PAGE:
Contact everyone you know who has a blog that has some sort of connection with your blog, your business or your hobbies. Say that you are setting up a Blogging Buddy circle, and ask if they would like to participate.

If you belong to a discussion group that is relevant to your blog, your business or your hobbies, send out a request for Blogging Buddies.

How to make it work

You need to decide realistically how many blogs you are willing to visit and comment on regularly.

Decide how regular is regular: once a week, once a fortnight, once a month? What will fit into your regular schedule?

Decide, on the basis of your answers to those two questions, how many people/blogs you can comfortably handle in your Blogging Buddy circle.

It might help to have one person being the Keeper of the Blog Addresses if you have a fairly large circle. In my Blogging Buddy Circle there is a wonderful lady who has the list of blogs on a page of her website, and regularly posts changes. It makes it really easy to visit all the blogs on your designated Blogging Buddy day(s), because you can simply go to one web page for all the links. Bookmark the webpage, and you’ve got it made.

Best practice for blog commenting

Today I found a very helpful blog post from Noel Lyons about how to comment on blogs to get the best return. It’s http://www.noellyons.com/blog/5-simple-steps-to-branding-yourself-online/ . It talks about how to comment on blogs and what to include. For instance, when you make a comment, you’re always asked for your name. Noel suggests that you put something else after your name – a short description of who you are or what your business or blog is. This sounds like a really useful idea to me, and I’m going to start implementing it.

Introducing My Blogging Buddy Circle

Here are my Blogging Buddies in no particular order. All of these people are professional coaches. Some of them have a couple of blogs. How they manage to keep two blogs updated as well as run a coaching business is beyond me: I have enough trouble keeping five websites and a blog updated regularly as well as run my coaching and editing business!

Build Your Coaching Business by Melody Campbell

Teaching you to build your coaching business is the most important thing I do!

Healthy Body Healthy Brain by Suzanne Holman

New Path For Life by Elaine Lockard

Success in life and business while living with chronic pain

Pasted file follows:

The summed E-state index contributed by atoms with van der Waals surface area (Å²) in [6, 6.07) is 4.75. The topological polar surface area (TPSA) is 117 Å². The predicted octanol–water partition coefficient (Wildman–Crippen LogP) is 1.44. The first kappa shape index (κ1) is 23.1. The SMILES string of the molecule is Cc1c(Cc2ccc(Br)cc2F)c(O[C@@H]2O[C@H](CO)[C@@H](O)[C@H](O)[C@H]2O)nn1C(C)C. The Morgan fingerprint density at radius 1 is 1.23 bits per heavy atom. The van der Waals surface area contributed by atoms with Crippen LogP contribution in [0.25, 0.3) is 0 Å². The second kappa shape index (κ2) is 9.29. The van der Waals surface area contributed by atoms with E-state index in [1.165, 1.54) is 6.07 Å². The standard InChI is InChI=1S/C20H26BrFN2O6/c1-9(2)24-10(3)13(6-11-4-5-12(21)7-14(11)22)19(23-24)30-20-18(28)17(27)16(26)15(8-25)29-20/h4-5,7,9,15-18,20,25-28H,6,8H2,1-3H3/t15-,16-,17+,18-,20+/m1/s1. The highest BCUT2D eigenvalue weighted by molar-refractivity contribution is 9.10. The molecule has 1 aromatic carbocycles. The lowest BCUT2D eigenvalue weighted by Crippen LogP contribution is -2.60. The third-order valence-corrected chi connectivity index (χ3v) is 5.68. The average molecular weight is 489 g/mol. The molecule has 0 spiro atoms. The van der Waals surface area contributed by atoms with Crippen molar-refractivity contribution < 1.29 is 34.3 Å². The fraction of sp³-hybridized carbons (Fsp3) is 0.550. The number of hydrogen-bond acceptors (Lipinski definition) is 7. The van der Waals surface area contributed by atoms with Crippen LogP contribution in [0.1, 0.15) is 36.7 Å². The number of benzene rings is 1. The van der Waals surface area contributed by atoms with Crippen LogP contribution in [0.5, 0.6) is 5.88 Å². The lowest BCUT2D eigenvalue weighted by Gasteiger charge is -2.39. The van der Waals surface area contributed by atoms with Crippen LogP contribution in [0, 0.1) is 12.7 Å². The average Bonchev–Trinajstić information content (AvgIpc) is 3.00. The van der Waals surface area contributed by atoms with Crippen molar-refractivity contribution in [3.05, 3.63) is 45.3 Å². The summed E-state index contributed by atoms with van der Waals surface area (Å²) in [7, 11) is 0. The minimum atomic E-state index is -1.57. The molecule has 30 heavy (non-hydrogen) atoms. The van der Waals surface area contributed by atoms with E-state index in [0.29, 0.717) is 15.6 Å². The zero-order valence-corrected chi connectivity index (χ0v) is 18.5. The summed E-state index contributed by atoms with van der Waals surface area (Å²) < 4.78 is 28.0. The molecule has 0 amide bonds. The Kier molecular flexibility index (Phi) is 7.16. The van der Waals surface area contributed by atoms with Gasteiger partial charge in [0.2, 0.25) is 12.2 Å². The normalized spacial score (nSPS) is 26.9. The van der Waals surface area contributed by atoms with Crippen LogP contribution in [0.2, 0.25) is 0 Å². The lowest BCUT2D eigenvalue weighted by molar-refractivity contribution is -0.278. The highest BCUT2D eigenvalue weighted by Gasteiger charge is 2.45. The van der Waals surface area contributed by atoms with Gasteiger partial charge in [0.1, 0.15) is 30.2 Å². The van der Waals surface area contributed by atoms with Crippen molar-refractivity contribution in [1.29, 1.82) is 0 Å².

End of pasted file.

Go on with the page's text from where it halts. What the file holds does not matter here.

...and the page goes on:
So Baby Boomer by John Agno

Life coaching tips for confident and independent baby boomers

Right Line Blog by Renée Barnow

Words that work at work

ECI Learning Systems blog by Dave Meyer

Developing teams and leaders to energize and engage your workplace

Webmaster Tool Center by Tammy Barbee

Webmaster resources

Mend Your Money by Cindy Morus

Offers simple, practical advice to people looking to improve their finances

The Web Lady by Tammy Barbee

Computer Resources for small businesses and solopreneurs

Coaching By Doris by Doris Helge

It’s all about you!

Coaching Biz Tips by Kathy Mallary

Getting into high gear about the stuff that matters most

Get Hired NowTM America by Judith Auslander

A 28-Day program for landing the job you want

Wise Heart Coaching by Judith Auslander

More resources on Blogging Buddies

There’s a lot more to Blogging Buddies than this post mentions. For instance, lots of people have only one buddy at a time, and use them as a sounding board, a proofreader or a co-author. A quick search on your favourite search engine will bring up several mentions of Blogging Buddies. Here are some excellent ones.

It’s all about the conversation

Find a Blog Buddy

10 Reasons to Find a Blog Buddy


If you’d like to add your experiences to this discussion, tell us how commenting on blogs has helped your business and whether you belong to a Blogging Buddy Circle or have a single Blogging Buddy, or none at all. Read more

© Gaye Wilson 2009

fencingI recently hired a contractor to erect some fences on my property. I did it the right way – I contacted several fencers, and asked for quotes.

The first round was woeful. Some of the fencers didn’t bother to turn up, some didn’t give me a quote after they came and looked. One person gave me a ballpark figure seemingly plucked out of the air (which didn’t give me a feeling of confidence about his competence!).